There are plenty of online resources aimed at teaching kids coding but here’s an offline take that uses old school gamification to get kids engaged and learning programming principles while they’re having some good old-fashioned family fun (as board game makers used to put it, in the 1980s). Robot Turtles is a board game designed by entrepreneur and CEO of Google Comparison Dan Shapiro — currently on leave from the day job so he can work on cool projects like this.
The board game is designed to teach basic programming principles via a series of instruction cards which move the players’ pieces (turtles) around the board. The basic object of the game is for players to navigate a maze and capture jewels but the gameplay is sneakily teaching them core coding fundamentals, such as using limited syntax to express complex ideas, getting a grasp on order of operations, and learning debugging by being able to undo instructions when they make mistakes. In other words: essential coding skills.
The game also builds in more sophisticated gameplay layers by letting kids graduate from playing one instruction card at a time, to playing three at once and finally to ‘write a program’ — which lets them figure out an entire sequence of cards to play, and then debug it when it (inevitably) goes wrong. The final unlockable gameplay element is a card called the ‘function frog’: this allows players to write two programs — one for the turtle, one for the frog. In this scenario winning with the least number of cards becomes the objective.
“I’m a big believer that programming is like a superpower you can give kids, a way to ensure that the innovations of the future won’t leave them behind,” says Shapiro, who came up with Robot Turtles because he wanted to find a way to share his love of coding with his four-year-old twins.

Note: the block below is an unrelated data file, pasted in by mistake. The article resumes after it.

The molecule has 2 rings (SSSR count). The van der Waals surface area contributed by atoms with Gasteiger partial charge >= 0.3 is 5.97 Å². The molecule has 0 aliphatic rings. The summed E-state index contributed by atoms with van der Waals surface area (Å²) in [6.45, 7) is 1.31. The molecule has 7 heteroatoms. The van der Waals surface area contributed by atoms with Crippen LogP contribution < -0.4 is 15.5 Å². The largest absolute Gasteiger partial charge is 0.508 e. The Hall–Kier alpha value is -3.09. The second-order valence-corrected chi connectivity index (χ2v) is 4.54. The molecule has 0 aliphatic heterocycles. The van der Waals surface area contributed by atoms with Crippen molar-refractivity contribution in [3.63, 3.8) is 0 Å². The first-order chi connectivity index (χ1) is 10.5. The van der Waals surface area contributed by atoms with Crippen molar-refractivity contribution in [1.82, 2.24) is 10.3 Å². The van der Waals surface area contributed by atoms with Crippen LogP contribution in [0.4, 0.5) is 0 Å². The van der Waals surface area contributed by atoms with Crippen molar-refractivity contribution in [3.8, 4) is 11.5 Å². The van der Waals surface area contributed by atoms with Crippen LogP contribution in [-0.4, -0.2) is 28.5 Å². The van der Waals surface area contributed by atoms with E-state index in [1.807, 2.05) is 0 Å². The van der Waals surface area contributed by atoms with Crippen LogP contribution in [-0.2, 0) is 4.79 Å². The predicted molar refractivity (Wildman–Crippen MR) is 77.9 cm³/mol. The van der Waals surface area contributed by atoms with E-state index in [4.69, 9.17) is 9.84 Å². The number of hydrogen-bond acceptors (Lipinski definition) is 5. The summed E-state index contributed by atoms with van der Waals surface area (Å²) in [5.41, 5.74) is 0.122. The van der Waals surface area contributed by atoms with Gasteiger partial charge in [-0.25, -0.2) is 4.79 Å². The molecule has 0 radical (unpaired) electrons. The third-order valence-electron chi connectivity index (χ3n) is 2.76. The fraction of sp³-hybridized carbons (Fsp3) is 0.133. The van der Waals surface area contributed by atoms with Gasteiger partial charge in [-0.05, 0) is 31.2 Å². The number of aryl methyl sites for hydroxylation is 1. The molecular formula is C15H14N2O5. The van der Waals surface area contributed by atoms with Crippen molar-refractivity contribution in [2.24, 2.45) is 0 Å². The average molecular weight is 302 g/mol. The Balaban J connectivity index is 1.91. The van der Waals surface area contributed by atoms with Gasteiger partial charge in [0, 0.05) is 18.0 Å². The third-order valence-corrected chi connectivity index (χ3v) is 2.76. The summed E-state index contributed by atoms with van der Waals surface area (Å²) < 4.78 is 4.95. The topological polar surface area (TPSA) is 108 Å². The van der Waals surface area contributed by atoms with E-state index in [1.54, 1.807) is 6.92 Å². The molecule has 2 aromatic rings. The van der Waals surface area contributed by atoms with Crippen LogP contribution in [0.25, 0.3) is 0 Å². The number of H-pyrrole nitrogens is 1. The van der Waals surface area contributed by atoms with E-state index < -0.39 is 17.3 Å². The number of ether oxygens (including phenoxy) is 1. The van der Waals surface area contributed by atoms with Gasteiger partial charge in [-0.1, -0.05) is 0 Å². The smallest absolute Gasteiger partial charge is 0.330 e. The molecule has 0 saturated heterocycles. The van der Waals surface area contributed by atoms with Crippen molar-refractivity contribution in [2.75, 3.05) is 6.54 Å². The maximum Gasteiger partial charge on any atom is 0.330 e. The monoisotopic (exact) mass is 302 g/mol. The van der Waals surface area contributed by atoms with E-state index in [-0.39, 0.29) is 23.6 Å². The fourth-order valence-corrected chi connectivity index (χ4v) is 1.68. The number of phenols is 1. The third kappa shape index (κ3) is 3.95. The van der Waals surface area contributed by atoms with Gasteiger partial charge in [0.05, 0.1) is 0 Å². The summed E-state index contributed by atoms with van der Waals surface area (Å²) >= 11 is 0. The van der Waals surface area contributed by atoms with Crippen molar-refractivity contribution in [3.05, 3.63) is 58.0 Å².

Shapiro has taken to Kickstarter to raise funding to produce a minimum run of Robot Turtles — and has nearly doubled his $25,000 funding target after just one day of the crowdfunding campaign so he’s clearly onto something. “Kickstarter is amazing because it actually supports projects. All my career I’ve done companies: Ontela with more than $30 million in VC backing, Sparkbuy with the Google acquisition. That means waking up every day and going to sleep every night thinking about the strategy and the vision and the long term direction. It is a ridiculous, indulgent luxury to build and ship a project instead of a product,” he adds.
Robot Turtles is designed for 3- to 8-year-olds, and is being offered to early backers for a special price of $29. The game is due to ship to backers in December, in time for the holiday.